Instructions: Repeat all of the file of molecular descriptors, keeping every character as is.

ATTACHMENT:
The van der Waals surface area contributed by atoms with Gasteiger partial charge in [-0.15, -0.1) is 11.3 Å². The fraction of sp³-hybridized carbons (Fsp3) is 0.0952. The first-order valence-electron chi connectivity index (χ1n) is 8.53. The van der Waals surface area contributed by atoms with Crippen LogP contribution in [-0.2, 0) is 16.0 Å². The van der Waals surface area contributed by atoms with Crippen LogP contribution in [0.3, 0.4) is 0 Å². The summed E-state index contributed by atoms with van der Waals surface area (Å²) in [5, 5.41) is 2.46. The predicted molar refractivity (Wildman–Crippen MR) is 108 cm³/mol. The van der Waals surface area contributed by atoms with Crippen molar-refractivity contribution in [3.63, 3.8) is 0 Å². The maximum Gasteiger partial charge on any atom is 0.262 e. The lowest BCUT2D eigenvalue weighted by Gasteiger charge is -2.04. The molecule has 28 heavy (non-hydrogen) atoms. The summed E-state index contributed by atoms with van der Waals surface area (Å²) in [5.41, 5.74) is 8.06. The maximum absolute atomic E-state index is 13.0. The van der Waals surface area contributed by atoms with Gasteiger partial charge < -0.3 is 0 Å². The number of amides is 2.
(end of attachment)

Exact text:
The van der Waals surface area contributed by atoms with Gasteiger partial charge in [-0.15, -0.1) is 11.3 Å². The fraction of sp³-hybridized carbons (Fsp3) is 0.0952. The first-order valence-electron chi connectivity index (χ1n) is 8.53. The van der Waals surface area contributed by atoms with Crippen LogP contribution in [-0.2, 0) is 16.0 Å². The van der Waals surface area contributed by atoms with Crippen LogP contribution in [0.3, 0.4) is 0 Å². The summed E-state index contributed by atoms with van der Waals surface area (Å²) in [5, 5.41) is 2.46. The predicted molar refractivity (Wildman–Crippen MR) is 108 cm³/mol. The van der Waals surface area contributed by atoms with Crippen molar-refractivity contribution in [3.63, 3.8) is 0 Å². The maximum Gasteiger partial charge on any atom is 0.262 e. The lowest BCUT2D eigenvalue weighted by Gasteiger charge is -2.04. The molecule has 28 heavy (non-hydrogen) atoms. The summed E-state index contributed by atoms with van der Waals surface area (Å²) in [5.41, 5.74) is 8.06. The maximum absolute atomic E-state index is 13.0. The van der Waals surface area contributed by atoms with Gasteiger partial charge < -0.3 is 0 Å². The number of amides is 2.